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Colorado among states suing NCAA over transfer rules

Joe Mueller

(The Center Square) – Colorado and several other states are suing the NCAA to allow athletes transferring between universities to be immediately eligible for competition.

Democratic Colorado Attorney General Phil Weiser joined six other attorneys general in filing a lawsuit against the NCAA requesting a permanent injunction for several rules they argue violate the Sherman Act, the nation's first antitrust act signed into law by President Benjamin Harrison in 1890. The NCAA's current required one-year waiting period for transfer athletes harms players and teams, they argue in the lawsuit.

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“The spirit of athletic competition at the heart of college sports is undermined by this rule, which is another in a long line of NCAA policies that courts have overturned for harming the rights of athletes to develop freely and fairly,” Weiser said in a statement. “By restricting mobility of athletes, the NCAA is adversely hindering student athletes from finding the best opportunities for themselves.”

NCAA bylaws restrict athletes from transferring between Division I schools by requiring a year of academic residency before they are eligible to compete. First-time transfers and athletes with waivers are exempt, which the lawsuit claims is inconsistently enforced.

The lawsuit also challenges the legality of the NCAA’s “Rule of Restitution.” If an athlete obtains an injunction against unlawful conduct of the NCAA, the organization “may impose draconian punishments on both the athlete and the institution if the injunction is ‘vacated, stayed or reversed of it is finally determined by the courts that injunctive relief is not or was not justified.’” The lawsuit claims many universities won’t allow athletes who challenge NCAA rules to compete.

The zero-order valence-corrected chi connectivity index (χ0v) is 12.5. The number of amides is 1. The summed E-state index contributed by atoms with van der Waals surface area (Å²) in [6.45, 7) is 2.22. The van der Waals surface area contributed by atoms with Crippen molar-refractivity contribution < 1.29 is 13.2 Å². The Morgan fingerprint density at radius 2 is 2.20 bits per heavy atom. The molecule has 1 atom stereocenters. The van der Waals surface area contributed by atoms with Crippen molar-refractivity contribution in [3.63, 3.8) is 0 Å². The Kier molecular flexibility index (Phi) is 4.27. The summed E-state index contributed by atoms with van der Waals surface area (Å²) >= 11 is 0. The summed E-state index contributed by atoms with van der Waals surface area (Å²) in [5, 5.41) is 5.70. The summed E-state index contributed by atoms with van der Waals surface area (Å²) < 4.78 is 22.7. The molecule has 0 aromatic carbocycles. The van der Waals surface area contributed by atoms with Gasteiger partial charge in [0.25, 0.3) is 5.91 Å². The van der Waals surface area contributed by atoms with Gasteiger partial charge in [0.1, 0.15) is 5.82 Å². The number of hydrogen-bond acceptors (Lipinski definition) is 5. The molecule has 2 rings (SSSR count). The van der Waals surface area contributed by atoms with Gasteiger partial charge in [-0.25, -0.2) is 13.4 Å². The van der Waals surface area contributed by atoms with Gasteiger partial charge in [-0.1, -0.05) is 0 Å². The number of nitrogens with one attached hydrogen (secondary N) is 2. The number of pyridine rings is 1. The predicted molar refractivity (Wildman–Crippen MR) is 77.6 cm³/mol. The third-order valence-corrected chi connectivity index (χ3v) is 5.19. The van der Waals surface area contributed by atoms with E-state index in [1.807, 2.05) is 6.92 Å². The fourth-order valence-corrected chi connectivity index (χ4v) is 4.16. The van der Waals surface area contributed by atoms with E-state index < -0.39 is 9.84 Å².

“The Rule of Restitution’s purpose and effect is to deter challenges to the NCAA’s anticompetitive rules by attempting to deprive courts of the ability to grant effective relief and depriving individual college athletes and member universities of the practical ability to rely on court orders in their favor,” the lawsuit states. “Thus, the Rule of Restitution is itself a means of preventing defection from the anticompetitive agreement by member schools and of weaponizing the delay inherent in the litigation process to deter college athletes from mounting challenges to the antitrust merits of the NCAA’s rules.”

In 2016, a former Northwestern University basketball player filed an antitrust lawsuit against the school and the NCAA regarding the transfer rule. It was filed in U.S. District Court for the Northern District of Illinois but withdrawn in 2018 after the U.S. Court of Appeals ruled in favor of the NCAA and against an athlete challenging the “year in residence” rule. The judges ruled the year-in-residence is “meant to preserve the amateur character of college athletics and is therefore presumptively procompetitive…”

The states' lawsuit claims the NCAA rules harm an athlete’s current and future earning potential and consumers “suffer antitrust injury due to the reduction in competition” for athletes.

“We support having all of our Colorado higher education institutions to be able to recruit and build their best possible teams without the transfer restrictions,” Weiser said.

Colorado is joined in the lawsuit by Ohio, Illinois, New York, North Carolina, Tennessee and West Virginia.